Whispers Under Ground / Ben Aaronovitch

4 out of 5 stars
It begins with a dead body at the far end of Baker Street tube station, all that remains of American exchange student James Gallagher—and the victim’s wealthy, politically powerful family is understandably eager to get to the bottom of the gruesome murder. The trouble is, the bottom—if it exists at all—is deeper and more unnatural than anyone suspects . . . except, that is, for London constable and sorcerer’s apprentice Peter Grant. With Inspector Nightingale, the last registered wizard in England, tied up in the hunt for the rogue magician known as “the Faceless Man,” it’s up to Peter to plumb the haunted depths of the oldest, largest, and—as of now—deadliest subway system in the world.

At least he won’t be alone. No, the FBI has sent over a crack agent to help. She’s young, ambitious, beautiful . . . and a born-again Christian apt to view any magic as the work of the devil. Oh yeah—that’s going to go well.


If you haven’t yet met Peter Grant, main character of this series, may I suggest that you find the first book (Rivers of London/Midnight Riot) and make his acquaintance.

This is urban fantasy, but not like the UF that I usually read. Somehow, the magical elements of Aaronovitch’s fiction just melt into the story and don’t stick out like sore thumbs. Peter is primarily a copper and only secondarily an apprentice wizard. And despite the warnings of his wizardly mentor, Nightingale, Peter continues to try to analyze, quantify, and extemporize with his magical abilities.

Speaking of Nightingale, I would definitely like more information on his background! Aaronovitch deals out a few more details in this installment, but I would love more history on him, the Folly (where he & Peter live), and Molly, their creepy live-in caretaker.

Have I mentioned that Peter is funny? That he can wryly explain London and the police force in ways that make me smile every time? Sure, he can be a bit of an asshole from time to time, but really who among us isn’t? He is much gentler with his injured partner, Lesley, than I would have expected from previous books. And his impulsiveness is kept in check by Stephanopoulous and Guleed, not to mention American Kimberley Reynolds. He has many good women in his life!


I also appreciated the many pop culture references—everything from “Holy paranormal activity, Nightingale - to the Jag mobile,” to an inscription on a demon trap written in Tolkien’s Elvish (which incidentally, Peter is nerdy enough to be able to read).

A true pleasure to read. I look forward to the next installment, Broken Homes.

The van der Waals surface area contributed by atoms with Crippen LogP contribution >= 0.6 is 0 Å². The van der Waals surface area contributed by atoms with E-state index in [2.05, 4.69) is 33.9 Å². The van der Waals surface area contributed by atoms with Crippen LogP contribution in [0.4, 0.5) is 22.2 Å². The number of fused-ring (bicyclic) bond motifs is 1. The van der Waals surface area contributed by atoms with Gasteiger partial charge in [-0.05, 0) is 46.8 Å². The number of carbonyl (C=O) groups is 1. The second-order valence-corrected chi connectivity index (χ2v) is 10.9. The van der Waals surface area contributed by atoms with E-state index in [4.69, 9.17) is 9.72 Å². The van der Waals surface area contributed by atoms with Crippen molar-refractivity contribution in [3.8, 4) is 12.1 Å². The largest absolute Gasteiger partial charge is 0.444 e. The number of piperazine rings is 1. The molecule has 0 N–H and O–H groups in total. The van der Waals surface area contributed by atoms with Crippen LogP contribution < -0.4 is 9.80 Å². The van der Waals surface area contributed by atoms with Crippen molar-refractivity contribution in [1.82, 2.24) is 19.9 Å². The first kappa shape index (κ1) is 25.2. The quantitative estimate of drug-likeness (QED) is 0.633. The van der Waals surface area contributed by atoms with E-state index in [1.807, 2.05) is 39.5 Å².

Tuesday, 22 November 2016

Magic Lost, Trouble Found / Lisa Shearin

4 out of 5 stars
A girl with attitude. An all-powerful amulet.  This could only mean trouble.

My name is Raine Benares. I’m a seeker. The people who hire me are usually happy when I find things. But some things are better left unfound… 


Raine is a sorceress of moderate powers, from an extended family of smugglers and thieves. With a mix of street smarts and magic spells, she can usually take care of herself. But when her friend Quentin, a not-quite-reformed thief, steals an amulet from the home of a powerful necromancer, Raine finds herself wrapped up in more trouble than she cares for. She likes attention as much as the next girl, but having an army of militant goblins hunting her down is not her idea of a good time. The amulet they’re after holds limitless power, derived from an ancient, soul-stealing stone. And when Raine takes possession of the item, it takes possession of her.

Now her moderate powers are increasing beyond anything she could imagine—but is the resumĂ© enhancement worth her soul?


A charming introduction to a series that is new for me and which I will definitely read to the end. I love Lisa Shearin’s SPI Files and picked up the first three books of this series when I found them in my favourite used book store. A good impulse, that.

While not without its flaws, I found this to be an excellent distraction from the boredom of sitting most of a day in an airport in Santiago, Chile. One flight got in at mid-day and the next didn’t leave until after 10 p.m. Distraction was definitely necessary!

If you like your elves regal and beyond reproach, set this book aside immediately. Raine Benares isn’t that kind of elf. She is the white sheep of a family of pirates, trying to make a living as a Seeker (someone who finds lost objects or people). Fierce, loyal, brave, and funny, Raine is a woman I’d love to have as a friend. And that is one of my only criticisms of the book—Raine needs some female friends to make her a bit more real. All the male characters are just fine and treat her pretty well, but a girl needs someone to really confide in, someone to bitch to, and someone to have her back when things don’t work out.

Also, be warned that there is some romance involved—certainly the book doesn’t qualify as a paranormal romance, but if romantic attraction gives you the hives, walk away immediately. The romantic elements don’t bury the plot, but they are significant. There are also signs of a love triangle to come, so those who hate the trope would do well to stay away. However, it is well set up: Raine (herself conflicted over the whole good/bad dichotomy) is attracted to both a goblin bad boy (Tamnais) and to a white-knight elf (Mychael).

Although a lot takes place and we learn a lot about the world that Raine lives in, not much time passes in this novel and not much progress on the plot line takes place (much the same as SPI Files, honestly). But I found that I could cheerfully put up with that because of the delightfulness of the world and the fun that I was having along the way.

Ms. Shearin’s sense of humour appeals to me strongly, so I enjoyed this adventure a lot. Also appreciated, the cover depicts Raine fully clothed and of a normal figure (i.e. not some scantily clad, wasp-waisted, busty comic book character).